Lining up the 4 gari throws, part 1

I mentioned trying to get some video of something I was talking about here the other day, but once again, I've fallen short.

For one thing, I hate to interrupt the flow of class by taking one or two people and doing something different than everybody else. But then, I also just forget altogether, because I get caught up in what's going on in class. And let's face it, the class (and it's students) is the important thing, not making little movies for my own amusement. And since it's an early class, most everyone else has to get to work afterwards. Oh, and I've also been sick the last few weeks....

Excuses, excuses...

Ah, well. Maybe I'll try and explain what I'm thinking in words, but probably not all in one post.

The first thing that occurred to me about all the gari family—osoto gari, kosoto gari, ouchi gari and kouchi gari—was 1) how I want uke to be positioned when I "pull the trigger", and 2) how I want to be positioned relative to that. Like I said, this really isn't anything we haven't been doing all along, but it's just recently clicked in my mind, and my mind likes to categorize and organize.

You might take a brief look at this film again (just the beginning).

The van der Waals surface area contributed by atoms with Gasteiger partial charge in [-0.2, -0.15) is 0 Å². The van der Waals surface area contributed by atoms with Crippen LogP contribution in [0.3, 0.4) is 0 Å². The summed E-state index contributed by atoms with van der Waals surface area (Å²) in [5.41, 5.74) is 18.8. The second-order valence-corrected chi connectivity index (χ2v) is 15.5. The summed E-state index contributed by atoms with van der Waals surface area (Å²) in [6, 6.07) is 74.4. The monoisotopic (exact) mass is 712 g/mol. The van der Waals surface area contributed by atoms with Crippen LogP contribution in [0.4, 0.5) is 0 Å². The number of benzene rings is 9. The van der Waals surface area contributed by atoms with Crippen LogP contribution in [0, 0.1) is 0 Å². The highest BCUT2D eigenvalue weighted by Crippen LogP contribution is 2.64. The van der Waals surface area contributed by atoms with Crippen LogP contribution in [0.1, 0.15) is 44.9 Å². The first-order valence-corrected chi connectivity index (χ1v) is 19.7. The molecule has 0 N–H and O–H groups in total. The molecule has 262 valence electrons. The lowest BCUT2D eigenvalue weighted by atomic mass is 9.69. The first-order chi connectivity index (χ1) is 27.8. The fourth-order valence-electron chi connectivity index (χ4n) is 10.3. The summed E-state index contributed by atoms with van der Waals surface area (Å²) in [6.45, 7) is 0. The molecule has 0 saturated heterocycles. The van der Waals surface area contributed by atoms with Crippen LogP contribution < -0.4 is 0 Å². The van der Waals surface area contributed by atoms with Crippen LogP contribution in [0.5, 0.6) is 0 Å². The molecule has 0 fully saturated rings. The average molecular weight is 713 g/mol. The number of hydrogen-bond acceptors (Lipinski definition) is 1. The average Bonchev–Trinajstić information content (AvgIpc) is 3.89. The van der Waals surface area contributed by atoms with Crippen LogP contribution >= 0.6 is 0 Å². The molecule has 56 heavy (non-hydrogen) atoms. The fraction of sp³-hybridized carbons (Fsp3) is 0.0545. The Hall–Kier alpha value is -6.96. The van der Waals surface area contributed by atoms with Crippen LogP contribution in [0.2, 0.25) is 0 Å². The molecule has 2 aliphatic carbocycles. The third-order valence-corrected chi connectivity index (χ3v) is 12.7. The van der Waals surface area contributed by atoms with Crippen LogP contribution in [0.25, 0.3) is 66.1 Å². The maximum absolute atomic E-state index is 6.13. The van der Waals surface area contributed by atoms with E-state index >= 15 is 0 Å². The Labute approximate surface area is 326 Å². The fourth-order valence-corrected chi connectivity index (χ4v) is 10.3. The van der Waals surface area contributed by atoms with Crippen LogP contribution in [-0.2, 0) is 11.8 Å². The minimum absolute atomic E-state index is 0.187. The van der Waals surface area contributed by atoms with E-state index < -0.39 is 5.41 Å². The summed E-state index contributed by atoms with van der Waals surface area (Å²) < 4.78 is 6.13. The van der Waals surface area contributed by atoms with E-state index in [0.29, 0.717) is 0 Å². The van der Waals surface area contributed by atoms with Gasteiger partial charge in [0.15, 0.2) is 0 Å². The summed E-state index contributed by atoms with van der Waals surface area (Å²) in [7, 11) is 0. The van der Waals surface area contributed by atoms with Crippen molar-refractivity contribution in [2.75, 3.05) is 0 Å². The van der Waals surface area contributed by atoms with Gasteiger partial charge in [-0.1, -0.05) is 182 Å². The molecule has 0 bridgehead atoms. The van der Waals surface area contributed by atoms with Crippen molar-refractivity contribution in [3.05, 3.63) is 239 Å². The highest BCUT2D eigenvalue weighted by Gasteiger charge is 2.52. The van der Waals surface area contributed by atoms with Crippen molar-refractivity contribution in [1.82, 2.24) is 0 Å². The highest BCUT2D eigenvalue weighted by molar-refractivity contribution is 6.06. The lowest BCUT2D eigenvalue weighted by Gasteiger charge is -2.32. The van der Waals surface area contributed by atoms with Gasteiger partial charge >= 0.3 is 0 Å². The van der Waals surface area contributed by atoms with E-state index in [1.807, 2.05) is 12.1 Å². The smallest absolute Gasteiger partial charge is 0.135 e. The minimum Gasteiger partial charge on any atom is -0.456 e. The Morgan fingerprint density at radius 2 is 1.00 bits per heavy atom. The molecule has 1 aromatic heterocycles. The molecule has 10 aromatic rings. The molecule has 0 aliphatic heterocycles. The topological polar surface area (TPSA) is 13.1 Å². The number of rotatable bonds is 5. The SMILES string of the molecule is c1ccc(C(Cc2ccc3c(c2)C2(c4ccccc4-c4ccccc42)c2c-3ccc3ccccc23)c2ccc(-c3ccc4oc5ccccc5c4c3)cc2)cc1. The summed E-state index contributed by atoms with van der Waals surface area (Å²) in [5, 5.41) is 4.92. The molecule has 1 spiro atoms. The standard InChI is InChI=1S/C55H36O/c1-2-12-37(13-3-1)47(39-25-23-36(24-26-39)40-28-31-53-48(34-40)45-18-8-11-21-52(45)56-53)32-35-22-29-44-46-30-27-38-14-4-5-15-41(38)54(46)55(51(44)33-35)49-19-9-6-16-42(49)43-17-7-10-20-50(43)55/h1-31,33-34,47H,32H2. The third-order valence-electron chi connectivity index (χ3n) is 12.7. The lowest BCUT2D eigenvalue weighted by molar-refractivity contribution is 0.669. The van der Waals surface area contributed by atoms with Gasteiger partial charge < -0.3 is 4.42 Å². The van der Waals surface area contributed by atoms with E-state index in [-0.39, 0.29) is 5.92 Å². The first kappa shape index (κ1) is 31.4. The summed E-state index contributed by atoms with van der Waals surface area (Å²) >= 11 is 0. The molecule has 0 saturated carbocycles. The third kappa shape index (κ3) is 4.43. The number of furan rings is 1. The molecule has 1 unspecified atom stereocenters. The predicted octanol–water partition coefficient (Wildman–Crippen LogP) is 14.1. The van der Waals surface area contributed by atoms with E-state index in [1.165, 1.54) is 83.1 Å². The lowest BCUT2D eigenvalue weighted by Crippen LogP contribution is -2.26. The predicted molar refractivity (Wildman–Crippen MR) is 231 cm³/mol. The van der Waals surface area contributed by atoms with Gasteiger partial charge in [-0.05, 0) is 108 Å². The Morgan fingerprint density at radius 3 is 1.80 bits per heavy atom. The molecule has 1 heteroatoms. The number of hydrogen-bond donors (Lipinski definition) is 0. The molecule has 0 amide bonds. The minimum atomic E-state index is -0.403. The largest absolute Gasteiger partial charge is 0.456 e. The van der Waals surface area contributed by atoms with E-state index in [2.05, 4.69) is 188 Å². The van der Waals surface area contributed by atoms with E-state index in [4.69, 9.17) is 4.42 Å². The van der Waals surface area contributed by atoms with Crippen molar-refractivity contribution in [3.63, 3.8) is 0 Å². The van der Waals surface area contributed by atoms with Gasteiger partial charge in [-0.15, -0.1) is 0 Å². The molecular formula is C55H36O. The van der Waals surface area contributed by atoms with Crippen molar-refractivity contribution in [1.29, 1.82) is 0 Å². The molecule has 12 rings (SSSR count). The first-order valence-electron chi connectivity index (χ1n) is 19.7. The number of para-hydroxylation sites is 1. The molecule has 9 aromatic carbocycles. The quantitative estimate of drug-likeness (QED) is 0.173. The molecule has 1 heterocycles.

This is a pretty typical approach, from what I can tell, about how most of the judo world approaches the gari family: with uke standing square, his feet side by side and his hips and shoulder in line with his feet. And that's really what I'm shooting for in the end. I'd like to throw him perpendicular to the line of his feet (over his heels) with his hips and shoulders in line with his feet but slightly behind (his posture bent back a little):

Then when it comes to throwing it, my base is in between uke's feet (on his line) for the inside reaps, and outside his feet (on his line) for the outside reaps. I would also like body contact, chest to chest, which forces his shoulders/posture back a little. This also makes it harder for uke to remain standing because my center actually ends up replacing his (think of it maybe as my center bumping his out of the way). And that idea, I owe to Dr. Clif Norgaard Sensei.

The problem with all this is that uke is very rarely standing square to me; he's walking, which means one foot ahead of the other. That makes the line of his feet diagonal to me, about 45 degrees to the line of his hips and shoulders as well as to the direction my center is pointing:

All of the set-ups we do, I realized, are about getting from this diagonal relationship to one where uke's square to me (the line of his feet perpendicular or 90 degrees to the line of my center) and his hips and shoulders line up with his feet.

That will have to suffice for now. The next post, I'll get into some other specifics and examples, plus how this idea caused me to tweak a few things.